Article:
Biotinidase hydrolyzes biocytin (ε-N-biotinyllysine) to the vitamin biotin and lysine. Biotinidase does not release biotin that is covalently bound to intact holocarboxylases. Carboxylases must be proteolytically degraded to biocytin or small biotinyl peptides before hydrolysis can occur. Biotinidase in blood probably originates from the liver. Biotinidase in serum is sialylated, but in rat liver from which blood is removed by perfusion with physiological saline, biotinidase is asialylated. Results of subcellular fractionation of rat hepatocytes suggest that the enzyme is enriched in the microsomal fraction and, to a lesser extent, in the lysosomal fraction. The simplest and most commonly used method for measuring biotinidase activity uses N-(d-biotinyl) 4-aminobenzoate (BPABA) as substrate. Hydrolysis of BPABA results in the liberation of biotin and 4-aminobenzoate (PABA). Biotinidase is assayed by measuring the hydrolysis of BPABA. The PABA released is diazotized, coupled to a naphthol reagent, and determined by its absorbance at 546 nm. The estimates of the molecular weight of biotinidase determined by gel filtration chromatography in different laboratories vary greatly.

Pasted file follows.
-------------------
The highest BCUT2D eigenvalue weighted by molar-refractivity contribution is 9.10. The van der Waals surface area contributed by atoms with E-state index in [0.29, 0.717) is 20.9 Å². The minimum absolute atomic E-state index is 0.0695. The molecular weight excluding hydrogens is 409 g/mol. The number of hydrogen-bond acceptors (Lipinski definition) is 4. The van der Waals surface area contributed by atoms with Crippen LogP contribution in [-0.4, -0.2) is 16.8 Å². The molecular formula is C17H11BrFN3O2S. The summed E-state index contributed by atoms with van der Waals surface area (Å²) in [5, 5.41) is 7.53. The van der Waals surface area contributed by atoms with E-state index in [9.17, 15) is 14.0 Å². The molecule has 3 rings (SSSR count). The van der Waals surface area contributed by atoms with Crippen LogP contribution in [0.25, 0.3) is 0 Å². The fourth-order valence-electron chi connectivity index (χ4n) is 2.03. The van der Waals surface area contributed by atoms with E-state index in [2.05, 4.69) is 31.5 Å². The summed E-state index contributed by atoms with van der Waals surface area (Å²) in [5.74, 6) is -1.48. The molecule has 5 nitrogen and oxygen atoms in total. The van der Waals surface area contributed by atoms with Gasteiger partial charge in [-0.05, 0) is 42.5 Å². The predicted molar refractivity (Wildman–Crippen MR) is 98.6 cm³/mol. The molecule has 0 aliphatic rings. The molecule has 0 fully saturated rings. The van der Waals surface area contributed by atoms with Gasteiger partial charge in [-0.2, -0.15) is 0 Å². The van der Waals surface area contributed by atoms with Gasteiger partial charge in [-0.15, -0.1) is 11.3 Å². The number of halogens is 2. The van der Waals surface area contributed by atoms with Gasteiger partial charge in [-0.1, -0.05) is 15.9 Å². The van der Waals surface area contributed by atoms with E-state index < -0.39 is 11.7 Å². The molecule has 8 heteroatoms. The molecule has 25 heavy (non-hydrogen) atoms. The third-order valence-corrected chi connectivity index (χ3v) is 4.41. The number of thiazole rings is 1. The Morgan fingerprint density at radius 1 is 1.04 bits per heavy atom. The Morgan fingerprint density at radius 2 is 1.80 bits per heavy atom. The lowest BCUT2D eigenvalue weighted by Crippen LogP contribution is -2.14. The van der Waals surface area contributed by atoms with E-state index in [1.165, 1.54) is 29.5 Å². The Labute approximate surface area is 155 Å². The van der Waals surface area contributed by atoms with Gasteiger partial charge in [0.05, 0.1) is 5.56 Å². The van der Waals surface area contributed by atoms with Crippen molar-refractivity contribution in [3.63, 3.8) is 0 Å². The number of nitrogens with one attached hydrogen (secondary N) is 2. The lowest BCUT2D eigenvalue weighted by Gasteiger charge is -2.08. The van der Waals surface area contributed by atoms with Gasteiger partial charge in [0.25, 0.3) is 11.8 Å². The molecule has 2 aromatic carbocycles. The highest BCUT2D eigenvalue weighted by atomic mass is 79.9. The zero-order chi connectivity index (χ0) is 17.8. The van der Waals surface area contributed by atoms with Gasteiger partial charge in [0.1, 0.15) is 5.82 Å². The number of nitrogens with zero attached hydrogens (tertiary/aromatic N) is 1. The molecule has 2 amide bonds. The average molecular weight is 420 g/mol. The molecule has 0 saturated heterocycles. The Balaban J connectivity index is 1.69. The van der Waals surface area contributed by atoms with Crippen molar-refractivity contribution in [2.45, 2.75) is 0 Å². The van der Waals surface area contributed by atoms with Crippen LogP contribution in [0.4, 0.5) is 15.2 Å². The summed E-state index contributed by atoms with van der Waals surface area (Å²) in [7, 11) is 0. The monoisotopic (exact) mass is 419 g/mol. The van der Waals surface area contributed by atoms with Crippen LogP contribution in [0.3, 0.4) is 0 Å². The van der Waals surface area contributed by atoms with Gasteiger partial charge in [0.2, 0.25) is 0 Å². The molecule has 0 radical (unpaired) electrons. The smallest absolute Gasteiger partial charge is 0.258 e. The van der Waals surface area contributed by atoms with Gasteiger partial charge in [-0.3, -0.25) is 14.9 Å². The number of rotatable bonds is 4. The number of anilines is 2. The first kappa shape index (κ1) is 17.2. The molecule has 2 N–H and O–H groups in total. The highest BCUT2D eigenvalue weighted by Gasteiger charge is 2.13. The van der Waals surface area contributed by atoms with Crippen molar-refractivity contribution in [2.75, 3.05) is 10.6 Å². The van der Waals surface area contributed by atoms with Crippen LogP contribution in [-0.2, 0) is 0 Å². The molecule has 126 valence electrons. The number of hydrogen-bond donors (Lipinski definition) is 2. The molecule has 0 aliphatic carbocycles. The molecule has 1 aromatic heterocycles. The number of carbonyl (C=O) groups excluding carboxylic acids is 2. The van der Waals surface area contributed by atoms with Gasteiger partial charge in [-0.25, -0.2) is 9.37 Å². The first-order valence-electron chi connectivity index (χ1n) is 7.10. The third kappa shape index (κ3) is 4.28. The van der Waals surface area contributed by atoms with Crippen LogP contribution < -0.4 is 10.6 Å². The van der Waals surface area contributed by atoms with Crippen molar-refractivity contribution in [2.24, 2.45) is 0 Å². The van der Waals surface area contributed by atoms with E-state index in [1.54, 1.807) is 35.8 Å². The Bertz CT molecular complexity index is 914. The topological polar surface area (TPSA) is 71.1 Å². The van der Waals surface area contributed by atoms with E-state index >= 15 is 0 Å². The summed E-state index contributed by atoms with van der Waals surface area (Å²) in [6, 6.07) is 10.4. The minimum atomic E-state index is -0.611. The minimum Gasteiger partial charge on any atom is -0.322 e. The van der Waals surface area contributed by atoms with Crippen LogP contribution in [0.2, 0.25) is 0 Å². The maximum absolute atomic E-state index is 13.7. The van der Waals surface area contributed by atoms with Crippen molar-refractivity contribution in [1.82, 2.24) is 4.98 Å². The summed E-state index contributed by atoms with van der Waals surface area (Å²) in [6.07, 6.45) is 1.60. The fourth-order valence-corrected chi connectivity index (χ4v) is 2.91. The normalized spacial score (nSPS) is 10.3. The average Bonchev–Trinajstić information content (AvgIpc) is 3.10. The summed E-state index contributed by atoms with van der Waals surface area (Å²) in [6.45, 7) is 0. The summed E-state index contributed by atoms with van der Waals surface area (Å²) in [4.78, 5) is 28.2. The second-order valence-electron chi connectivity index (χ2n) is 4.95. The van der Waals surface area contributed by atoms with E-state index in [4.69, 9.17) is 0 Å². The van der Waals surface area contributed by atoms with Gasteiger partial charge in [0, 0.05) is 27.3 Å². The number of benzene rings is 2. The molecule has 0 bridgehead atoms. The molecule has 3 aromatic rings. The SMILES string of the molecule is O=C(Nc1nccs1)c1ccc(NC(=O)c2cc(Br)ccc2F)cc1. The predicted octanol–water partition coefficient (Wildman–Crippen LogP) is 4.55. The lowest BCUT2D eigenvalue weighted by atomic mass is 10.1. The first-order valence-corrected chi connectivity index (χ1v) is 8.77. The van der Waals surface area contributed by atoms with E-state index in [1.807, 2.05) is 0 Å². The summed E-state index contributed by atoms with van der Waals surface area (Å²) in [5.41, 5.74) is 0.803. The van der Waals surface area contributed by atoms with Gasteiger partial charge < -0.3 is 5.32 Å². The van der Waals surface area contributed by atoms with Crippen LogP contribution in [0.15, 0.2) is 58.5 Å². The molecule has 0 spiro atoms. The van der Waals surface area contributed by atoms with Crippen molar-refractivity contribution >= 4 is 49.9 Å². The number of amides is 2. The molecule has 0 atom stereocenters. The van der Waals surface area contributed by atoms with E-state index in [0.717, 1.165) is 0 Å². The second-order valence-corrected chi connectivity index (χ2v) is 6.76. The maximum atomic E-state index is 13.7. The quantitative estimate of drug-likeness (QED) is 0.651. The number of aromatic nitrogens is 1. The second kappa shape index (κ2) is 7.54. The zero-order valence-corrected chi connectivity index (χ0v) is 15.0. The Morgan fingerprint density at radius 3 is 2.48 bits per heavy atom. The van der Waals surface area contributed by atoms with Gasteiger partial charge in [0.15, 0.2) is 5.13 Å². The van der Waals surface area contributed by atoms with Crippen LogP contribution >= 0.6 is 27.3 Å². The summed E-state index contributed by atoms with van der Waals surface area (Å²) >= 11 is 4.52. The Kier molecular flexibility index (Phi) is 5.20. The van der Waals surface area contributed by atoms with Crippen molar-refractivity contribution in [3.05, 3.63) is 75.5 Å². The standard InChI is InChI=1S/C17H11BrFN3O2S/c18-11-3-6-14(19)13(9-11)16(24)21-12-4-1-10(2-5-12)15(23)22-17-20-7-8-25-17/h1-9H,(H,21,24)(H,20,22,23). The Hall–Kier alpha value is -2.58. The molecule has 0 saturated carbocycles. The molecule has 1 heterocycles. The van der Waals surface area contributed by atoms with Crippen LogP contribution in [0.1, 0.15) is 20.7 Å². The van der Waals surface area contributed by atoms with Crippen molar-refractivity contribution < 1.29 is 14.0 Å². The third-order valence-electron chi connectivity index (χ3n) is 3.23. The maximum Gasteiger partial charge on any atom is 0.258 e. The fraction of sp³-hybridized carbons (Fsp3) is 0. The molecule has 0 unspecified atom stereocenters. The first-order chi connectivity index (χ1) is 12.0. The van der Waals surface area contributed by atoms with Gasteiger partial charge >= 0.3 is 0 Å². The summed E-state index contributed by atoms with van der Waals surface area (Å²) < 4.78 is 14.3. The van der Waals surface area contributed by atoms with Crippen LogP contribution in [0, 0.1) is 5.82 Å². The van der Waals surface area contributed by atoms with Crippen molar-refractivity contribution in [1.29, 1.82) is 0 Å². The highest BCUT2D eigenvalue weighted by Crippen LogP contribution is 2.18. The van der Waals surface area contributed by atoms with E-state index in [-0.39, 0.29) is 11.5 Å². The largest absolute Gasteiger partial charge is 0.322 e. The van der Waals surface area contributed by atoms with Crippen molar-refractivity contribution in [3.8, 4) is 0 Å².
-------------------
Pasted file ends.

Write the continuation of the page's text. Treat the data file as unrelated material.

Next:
ASJC Scopus subject areas
- Molecular Biology